Hurricane Ian finally reached us here on the Vineyard with some much-needed rain. The wind, I could do without. It’s amazing that a storm system could develop into a monster in the Gulf of Mexico and affect us here in the northeast.

The photos of the devastation in southwest Florida are remarkable. I was complaining about my house listing in disorder when I was brought up short with some humbling perspective.

Here I am with too much food to process and too much stuff to sort and people only have the clothes on their backs. I know life isn’t fair but...!

I plan to get my pigs this weekend. My daughter and I spent an entire day getting their pen together. Honestly, I never have any right to complain. I chose this lifestyle.

The amount of bittersweet that grew since last January is astonishing. There is no hope for ever eradicating that pest. Watch for its babies. They are everywhere. When pulled they have a tell-tale bright orange root.

There always seems to be rogue squash or pumpkin growing happily in compost piles or abandoned animal pens. They are deceiving in that one thinks they are edible. Not so. They are a cross between anything in the cucurbit family. It could be a zucchini crossed with a butternut squash. They are nearly always bland and tasteless. They do, however, make for inexpensive holiday decorations.

If, say, a pumpkin is to come true to type, it needs to be planted only with its actual siblings.

Every year I haul my large pots of geraniums, mandevillas, plumbagos and tender vincas into the greenhouse to “harden off” before their winter in an unheated yet frost-free room. They never look great until spring when, like magic, they out-perform themselves.

Something caught my eye under the greenhouse bench. A broken pot had an almost-completely dry plumbago from last year. I watered and fussed over it and sure enough, it has revived. How is that possible? No water for five months on its side in who knows how hot and horrible conditions.

A few weeks ago I warned about botulism in low-acid vegetable canning. This is not true if vinegar is used. For example, pickles of any sort only need 10 minutes in a boiling water bath.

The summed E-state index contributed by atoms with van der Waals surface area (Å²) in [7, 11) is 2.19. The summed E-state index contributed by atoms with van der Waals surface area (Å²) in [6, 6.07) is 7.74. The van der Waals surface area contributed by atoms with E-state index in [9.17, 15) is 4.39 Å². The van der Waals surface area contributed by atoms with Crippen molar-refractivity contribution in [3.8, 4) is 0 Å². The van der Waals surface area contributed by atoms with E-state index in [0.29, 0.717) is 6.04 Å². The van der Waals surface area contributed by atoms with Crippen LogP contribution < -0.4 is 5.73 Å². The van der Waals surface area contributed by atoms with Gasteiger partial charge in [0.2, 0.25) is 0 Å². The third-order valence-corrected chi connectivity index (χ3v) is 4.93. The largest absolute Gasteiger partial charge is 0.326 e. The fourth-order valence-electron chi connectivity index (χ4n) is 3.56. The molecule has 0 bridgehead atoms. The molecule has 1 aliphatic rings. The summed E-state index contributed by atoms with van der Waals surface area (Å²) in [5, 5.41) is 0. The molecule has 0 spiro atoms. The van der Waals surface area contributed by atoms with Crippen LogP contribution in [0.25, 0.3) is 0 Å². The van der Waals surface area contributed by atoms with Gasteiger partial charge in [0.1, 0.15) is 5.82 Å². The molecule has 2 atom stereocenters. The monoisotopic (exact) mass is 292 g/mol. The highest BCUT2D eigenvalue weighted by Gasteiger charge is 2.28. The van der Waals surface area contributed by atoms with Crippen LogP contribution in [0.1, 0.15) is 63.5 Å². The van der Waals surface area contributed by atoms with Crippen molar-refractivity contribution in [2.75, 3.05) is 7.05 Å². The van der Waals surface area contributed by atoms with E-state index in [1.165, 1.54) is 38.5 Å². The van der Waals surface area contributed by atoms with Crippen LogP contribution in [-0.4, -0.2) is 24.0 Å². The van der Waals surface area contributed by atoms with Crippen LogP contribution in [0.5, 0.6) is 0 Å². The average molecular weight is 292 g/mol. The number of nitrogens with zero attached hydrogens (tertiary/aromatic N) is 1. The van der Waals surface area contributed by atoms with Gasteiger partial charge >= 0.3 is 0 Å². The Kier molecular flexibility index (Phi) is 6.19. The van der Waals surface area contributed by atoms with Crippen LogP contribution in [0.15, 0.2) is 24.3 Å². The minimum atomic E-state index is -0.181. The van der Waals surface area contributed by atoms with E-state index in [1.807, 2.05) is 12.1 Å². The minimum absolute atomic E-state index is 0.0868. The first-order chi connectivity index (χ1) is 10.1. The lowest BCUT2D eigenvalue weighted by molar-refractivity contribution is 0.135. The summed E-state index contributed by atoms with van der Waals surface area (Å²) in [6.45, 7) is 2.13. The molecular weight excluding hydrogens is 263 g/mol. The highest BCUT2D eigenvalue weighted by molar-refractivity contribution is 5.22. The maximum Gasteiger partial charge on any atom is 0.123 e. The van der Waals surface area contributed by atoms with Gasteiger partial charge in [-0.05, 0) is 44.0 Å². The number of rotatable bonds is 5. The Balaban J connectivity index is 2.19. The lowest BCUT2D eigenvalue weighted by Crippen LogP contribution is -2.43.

In the late winter I seeded several packages of perennial flowers. I carefully transplanted the babies into a holding area. They grew and several are blooming already — monarda, echinacea, butterfly weed and gaillardia. Color me happily surprised. I thought it would take a year to bloom. Each one of those plants could cost $15 at the garden center. Just saying!

My friend Linda brought me a purchased bouquet of a dried plant called pumpkin tree. A search of Google revealed it to be, in fact, eggplant. I vaguely remember growing an orange eggplant some years ago. It was too bitter for my liking but as a dried arrangement it is seasonal and interesting. Who knew?

In 2013, freshman Congressman Ron DeSantis voted against federal assistance to help the victims of Superstorm Sandy in New York and New Jersey. How quickly the tides change.

Now he comes asking for aid from the federal government, saying it is no time for political pettiness.

Joe Biden, being a good and decent human being, immediately delivered because he never has time for political pettiness when the wellbeing of his fellow Americans is on the line.

Oh, since pettiness came up, how about the Florida tax dollars used to fly Venezuelan asylum seekers to the Vineyard?

What’s beyond ironic and rich is that DeSantis now wants migrants to help with hurricane clean-up.

Heck of a job, Ronnie!